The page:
When Ueli fell to death three months ago, it really came as a shock to me. It did, because I supposed that he had reached a point where he would slow everything down a bit. Because he recognized he had to.
It seems that Ueli mostly was a very reflective person, at least to me. After his fantastic but questioned success on Annapurna in 2013 he continued to reflect on his risk-taking. In an interview he told me he was very aware of the risks that climbs like the one accomplished at Annapurna bear, and that he could not continue on that level forever. He really wanted to slow down everything, it seemed. And in this regard his honesty was impressive, although perhaps he was not consequent in following his own conclusions.
He perfectly knew what the consequences are when you fail on such a high level of both skill and risk-taking: »Failing means dying,« he said in his last interview.
The climb he planned, a traverse of Lhotse and Everest, was probably not very demanding in technical regards, but definitely extremely demanding in length and altitude. If we believe his own statements, he even chose the climb because it was relatively free of risks, compared to the majesty and size of the enterprise. He would either push through, or get too exhausted and descent.
But still, this climb would take alpinism a step further, as also Reinhold Messner recognized.
In October 2016, I asked Ueli why he had continued to do solo climbs, despite writing in his book that he wanted to stop it, for respect of his wife.
»yes, that is in fact a delicate topic for me. Actually, I have to be careful with those solo climbs, because you largely go to the limits there. But on the other hand, that is a part of me and I cannot simply say “No, I won’t do that anymore.” Not, as long as I have the feeling that it’s something that drives me. So you somehow have to settle this with yourself. It was a phase, in which we thought about it very much and my wife would certainly prefer if I wouldn’t do it. But still, solo-climbing is a part of my personality. And that was the reason I always turned back to do solo stuff.«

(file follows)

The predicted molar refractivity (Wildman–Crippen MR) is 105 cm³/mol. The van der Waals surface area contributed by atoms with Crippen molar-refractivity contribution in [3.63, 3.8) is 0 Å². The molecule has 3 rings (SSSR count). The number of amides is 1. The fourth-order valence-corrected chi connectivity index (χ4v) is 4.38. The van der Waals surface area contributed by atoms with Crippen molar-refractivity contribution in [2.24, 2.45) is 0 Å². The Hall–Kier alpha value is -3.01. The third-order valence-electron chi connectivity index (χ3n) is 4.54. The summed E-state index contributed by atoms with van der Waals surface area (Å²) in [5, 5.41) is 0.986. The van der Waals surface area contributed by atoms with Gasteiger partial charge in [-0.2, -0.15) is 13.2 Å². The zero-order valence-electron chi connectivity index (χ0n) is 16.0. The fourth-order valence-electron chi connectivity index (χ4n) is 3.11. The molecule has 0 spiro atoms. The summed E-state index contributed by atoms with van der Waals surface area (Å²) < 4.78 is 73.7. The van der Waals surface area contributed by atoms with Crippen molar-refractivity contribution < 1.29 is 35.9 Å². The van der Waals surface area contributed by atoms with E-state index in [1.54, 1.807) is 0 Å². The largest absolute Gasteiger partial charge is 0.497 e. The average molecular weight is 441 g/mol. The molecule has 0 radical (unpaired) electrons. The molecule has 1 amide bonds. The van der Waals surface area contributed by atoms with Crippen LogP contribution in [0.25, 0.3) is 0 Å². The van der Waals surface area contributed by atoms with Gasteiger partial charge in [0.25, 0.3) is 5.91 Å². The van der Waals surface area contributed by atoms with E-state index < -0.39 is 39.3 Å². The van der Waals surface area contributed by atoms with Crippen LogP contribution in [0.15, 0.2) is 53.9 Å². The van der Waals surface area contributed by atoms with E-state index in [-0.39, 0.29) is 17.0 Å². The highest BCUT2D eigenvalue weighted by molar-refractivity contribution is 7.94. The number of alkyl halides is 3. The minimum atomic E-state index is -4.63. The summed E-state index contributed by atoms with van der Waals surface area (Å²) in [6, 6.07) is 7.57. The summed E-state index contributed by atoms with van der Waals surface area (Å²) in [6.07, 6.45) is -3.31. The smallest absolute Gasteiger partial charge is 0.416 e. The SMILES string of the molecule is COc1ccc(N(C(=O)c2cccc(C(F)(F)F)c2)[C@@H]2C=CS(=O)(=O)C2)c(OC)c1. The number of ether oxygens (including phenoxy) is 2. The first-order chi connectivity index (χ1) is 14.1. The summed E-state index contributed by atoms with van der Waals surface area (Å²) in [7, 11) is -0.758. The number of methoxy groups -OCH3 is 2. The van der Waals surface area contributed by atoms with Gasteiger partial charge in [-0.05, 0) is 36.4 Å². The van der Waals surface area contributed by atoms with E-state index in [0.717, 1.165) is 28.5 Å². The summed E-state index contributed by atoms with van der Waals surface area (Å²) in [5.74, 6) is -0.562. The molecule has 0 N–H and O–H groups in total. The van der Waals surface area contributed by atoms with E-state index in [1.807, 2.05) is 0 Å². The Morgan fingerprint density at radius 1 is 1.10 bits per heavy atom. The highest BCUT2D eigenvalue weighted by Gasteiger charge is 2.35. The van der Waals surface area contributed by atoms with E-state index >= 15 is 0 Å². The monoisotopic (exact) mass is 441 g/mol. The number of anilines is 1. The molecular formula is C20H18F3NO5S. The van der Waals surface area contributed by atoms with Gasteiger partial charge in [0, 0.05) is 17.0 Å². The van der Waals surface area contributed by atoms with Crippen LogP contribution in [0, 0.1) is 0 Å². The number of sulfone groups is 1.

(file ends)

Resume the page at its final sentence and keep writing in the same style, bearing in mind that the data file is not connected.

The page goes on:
Ueli’s very honest answer basically says that he cannot simply quit something which he is driven by, and he would disregard his wife’s feelings in this concern. Is that an exaggerated interpretation? To say he is driven, or, possessed? Probably not.
»If you always act in this dangerous field, it will go wrong eventually.«
Ueli already had been lucky a few times, primarily in a solo attempt on Annapurna in 2007, when he was hit by a stone and fell.
On Mount Everest he was nearly killed by sherpas who were angry about him, throwing stones and fists, for climbing above them while they were fixing ropes. After, he even considered to quit the whole issue of professional climbing.
To both mountains, however, he turned back, having passed through processes of intense reflection, or even a mental blockade.
Was he inable to follow his own reasonable considerations? He perfectly knew that, if he continued that way, it »will go wrong eventually« (»irgendwann geht das schief«). And his death opens up the abyss of an intricate human psyche, one I was inspired by for its sheer honesty and depth. But I was also shocked and appalled by it.
Reading what he said in his last interview, took my breath. Questioned about a remark he once made about the high amount of alpinists dying in the age of 40 to 45, he said:
»Of course I always ask myself, if I should take myself out of that game. However, that’s extremely difficult. Because in mountaineering, decreasing fitness can be outweighed by increasing risk. Hence, you can still achieve outstanding results. But the development is foreseeable: at some point you would risk too much and crash. That is why my climb on Annapurna in 2013 was no success. The risk I took was so high that I survived only by enormous luck. So this cannot be a successful climb for me, although I stood on top.«
That’s not easy to grasp, I think. But again, it sounds like he was becoming more careful.
In the end, the game was deadly. He died 40 years old. But perhaps it was simply misfortune. There’s always at least a slightest chance of deadly misfortune, everywhere. And even the best of the best cannot expel risk completely, although they’re also best in calculating and dealing with risk. Let’s believe it was only misfortune and there is no deeper meaning to his death.
Although it is hard for me not to believe there is a deeper meaning, and it was pointed out once by Reinhard Karl who said after becoming the first German to climb Everest:
»Slowly, after joy comes sadness, a feeling of emptiness: a utopia has become reality. I intuit that Everest, too, is only a pre-summit, the real summit will never be reached.«
You just have to go on. We all have to.